$a = "aaata";
$b = "aataa";
$count = ($a ^ $b) =~tr/\0//c;  

output 2 (because of two miss matches perform by the c flag) without using c flag output is 3(matches)

Here what is the use of \0 in tr. Without using tr, script gives the some gibberish character. I don't know what is this and use of tr in here and use of the \0. Apart from this where we use the \0 in perl.


In general, an escape sequence consisting of up to three octal digits will insert a character with that code point, so \40 or \040 produce a space character, and \0 produces an ASCII NUL

The code is counting the number of characters that are different between $a and $b

It does a bitwise XOR on the two strings. Any characters that are identical will XOR together to zero, producing a NUL character. The tr/\0//c counts the number of characters in the resulting string that other than NULs (because of the /c modifier) so it will return 2 in this case because the two strings are different at the third and fourth character positions

Dumping the value of the expression $a ^ $b shows this clearly


The tr/// counts the two \25 characters, ignoring all NULs


The bitwise string operator ^ returns the byte-wise xor of each byte in its two bit string operators. So

$a = "aaata"; $b = "aataa";
printf "%vX\n", ($a ^ $b);


because ord("a" ^ "a") == 0, and ord("a" ^ "t") == 0x15 and ord("t" ^ "a") == 0x15 since the ASCII representation for "a" is hexadecimal 0x61 and binary 0b0110_0001 (try printf "%b\n", ord "a") and the ASCII value of "t" is 0x74 or binary 0b0111_0100.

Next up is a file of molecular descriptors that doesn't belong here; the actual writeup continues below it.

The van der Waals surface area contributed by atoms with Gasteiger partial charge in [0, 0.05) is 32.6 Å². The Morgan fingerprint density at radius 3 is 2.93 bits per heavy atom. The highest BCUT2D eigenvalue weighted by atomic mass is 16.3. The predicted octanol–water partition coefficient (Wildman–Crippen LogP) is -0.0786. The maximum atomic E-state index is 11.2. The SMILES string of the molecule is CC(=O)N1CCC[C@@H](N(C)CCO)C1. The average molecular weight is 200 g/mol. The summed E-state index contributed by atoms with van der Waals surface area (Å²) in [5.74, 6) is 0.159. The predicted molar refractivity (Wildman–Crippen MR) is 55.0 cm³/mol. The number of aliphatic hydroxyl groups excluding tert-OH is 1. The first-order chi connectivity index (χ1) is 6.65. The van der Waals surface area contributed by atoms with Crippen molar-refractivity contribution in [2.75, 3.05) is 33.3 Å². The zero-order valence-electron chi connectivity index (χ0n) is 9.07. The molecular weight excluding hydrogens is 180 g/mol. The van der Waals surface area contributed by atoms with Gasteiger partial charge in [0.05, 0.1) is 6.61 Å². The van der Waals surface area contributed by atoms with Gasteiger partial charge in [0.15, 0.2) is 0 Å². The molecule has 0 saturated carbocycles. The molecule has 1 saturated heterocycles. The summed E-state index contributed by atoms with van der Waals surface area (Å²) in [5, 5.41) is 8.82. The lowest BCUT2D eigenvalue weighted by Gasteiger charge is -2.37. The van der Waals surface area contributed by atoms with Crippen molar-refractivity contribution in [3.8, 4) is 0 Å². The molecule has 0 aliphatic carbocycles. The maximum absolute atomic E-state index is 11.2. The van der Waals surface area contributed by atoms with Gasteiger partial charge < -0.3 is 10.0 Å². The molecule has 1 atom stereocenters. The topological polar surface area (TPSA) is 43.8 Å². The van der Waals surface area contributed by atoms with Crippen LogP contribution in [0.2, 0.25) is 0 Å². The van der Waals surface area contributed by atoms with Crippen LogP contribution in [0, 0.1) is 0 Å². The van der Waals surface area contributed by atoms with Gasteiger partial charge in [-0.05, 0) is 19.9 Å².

Now, taking XOR of 0b0110_0001 and 0b0111_0100 gives 0b0001_0101 or hexadecimal 0x15.

The purpose of the transliteration operator tr in tr/\0//c is now to count the number of nonzero bytes in the 5 character long string.

According to the documentation:


Transliterates all occurrences of the characters found in the search list with the corresponding character in the replacement list. It returns the number of characters replaced or deleted.


If the /c modifier is specified, the SEARCHLIST character set is complemented.


If the REPLACEMENTLIST is empty, the SEARCHLIST is replicated. This latter is useful for counting characters in a class or for squashing character sequences in a class.

Further perlrebackslash documents the meaning of \0. It is an octal escape sequence:

Octal escapes

There are two forms of octal escapes. Each is used to specify a character by its code point specified in octal notation.

So tr/\0//c is equivalent to tr/\001-\377/\001-\377/1 and hence it will count any nonzero characters.


1. Usage of octal escapes on the form \xxx are discouraged for numbers greater than \077, see perlrebackslash for more information. Hence, tr/\001-\377// is better written using the \o{} escape as tr/\o{1}-\o{377}//

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